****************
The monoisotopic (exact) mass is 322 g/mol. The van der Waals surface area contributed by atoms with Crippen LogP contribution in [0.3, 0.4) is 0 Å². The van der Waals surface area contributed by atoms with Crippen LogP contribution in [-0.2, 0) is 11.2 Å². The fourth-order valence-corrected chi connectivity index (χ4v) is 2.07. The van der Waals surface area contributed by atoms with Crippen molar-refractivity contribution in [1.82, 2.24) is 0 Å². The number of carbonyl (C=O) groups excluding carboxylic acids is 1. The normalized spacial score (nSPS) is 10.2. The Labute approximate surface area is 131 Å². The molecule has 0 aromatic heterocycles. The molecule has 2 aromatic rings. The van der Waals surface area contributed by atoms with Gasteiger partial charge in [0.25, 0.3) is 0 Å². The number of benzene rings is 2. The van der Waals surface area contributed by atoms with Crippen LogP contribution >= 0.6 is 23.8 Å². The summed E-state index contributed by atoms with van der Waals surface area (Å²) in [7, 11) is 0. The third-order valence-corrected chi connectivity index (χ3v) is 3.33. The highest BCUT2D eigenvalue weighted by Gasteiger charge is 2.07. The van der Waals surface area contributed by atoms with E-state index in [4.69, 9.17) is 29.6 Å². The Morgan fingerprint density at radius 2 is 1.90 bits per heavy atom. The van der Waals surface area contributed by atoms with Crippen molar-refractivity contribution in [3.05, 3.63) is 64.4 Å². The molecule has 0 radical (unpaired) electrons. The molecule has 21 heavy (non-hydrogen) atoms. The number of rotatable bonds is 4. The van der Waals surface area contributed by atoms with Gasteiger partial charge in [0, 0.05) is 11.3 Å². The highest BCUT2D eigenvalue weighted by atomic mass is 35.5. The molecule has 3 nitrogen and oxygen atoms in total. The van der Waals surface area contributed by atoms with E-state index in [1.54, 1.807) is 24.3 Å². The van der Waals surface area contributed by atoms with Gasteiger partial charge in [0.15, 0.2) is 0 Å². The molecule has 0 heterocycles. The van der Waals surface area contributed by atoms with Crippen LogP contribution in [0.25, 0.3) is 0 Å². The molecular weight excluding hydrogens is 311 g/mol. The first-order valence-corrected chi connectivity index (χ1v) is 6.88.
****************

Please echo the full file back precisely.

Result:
The monoisotopic (exact) mass is 322 g/mol. The van der Waals surface area contributed by atoms with Crippen LogP contribution in [0.3, 0.4) is 0 Å². The van der Waals surface area contributed by atoms with Crippen LogP contribution in [-0.2, 0) is 11.2 Å². The fourth-order valence-corrected chi connectivity index (χ4v) is 2.07. The van der Waals surface area contributed by atoms with Crippen molar-refractivity contribution in [1.82, 2.24) is 0 Å². The number of carbonyl (C=O) groups excluding carboxylic acids is 1. The normalized spacial score (nSPS) is 10.2. The Labute approximate surface area is 131 Å². The molecule has 0 aromatic heterocycles. The molecule has 2 aromatic rings. The van der Waals surface area contributed by atoms with Gasteiger partial charge in [0.25, 0.3) is 0 Å². The number of benzene rings is 2. The van der Waals surface area contributed by atoms with Crippen LogP contribution >= 0.6 is 23.8 Å². The summed E-state index contributed by atoms with van der Waals surface area (Å²) in [7, 11) is 0. The third-order valence-corrected chi connectivity index (χ3v) is 3.33. The highest BCUT2D eigenvalue weighted by Gasteiger charge is 2.07. The van der Waals surface area contributed by atoms with E-state index in [4.69, 9.17) is 29.6 Å². The Morgan fingerprint density at radius 2 is 1.90 bits per heavy atom. The van der Waals surface area contributed by atoms with Crippen molar-refractivity contribution in [3.05, 3.63) is 64.4 Å². The molecule has 0 radical (unpaired) electrons. The molecule has 21 heavy (non-hydrogen) atoms. The number of rotatable bonds is 4. The van der Waals surface area contributed by atoms with Gasteiger partial charge in [0, 0.05) is 11.3 Å². The highest BCUT2D eigenvalue weighted by atomic mass is 35.5. The molecule has 3 nitrogen and oxygen atoms in total. The van der Waals surface area contributed by atoms with E-state index in [1.54, 1.807) is 24.3 Å². The van der Waals surface area contributed by atoms with Gasteiger partial charge in [0.15, 0.2) is 0 Å². The molecule has 0 heterocycles. The van der Waals surface area contributed by atoms with Crippen LogP contribution in [0.25, 0.3) is 0 Å². The molecular weight excluding hydrogens is 311 g/mol. The first-order valence-corrected chi connectivity index (χ1v) is 6.88.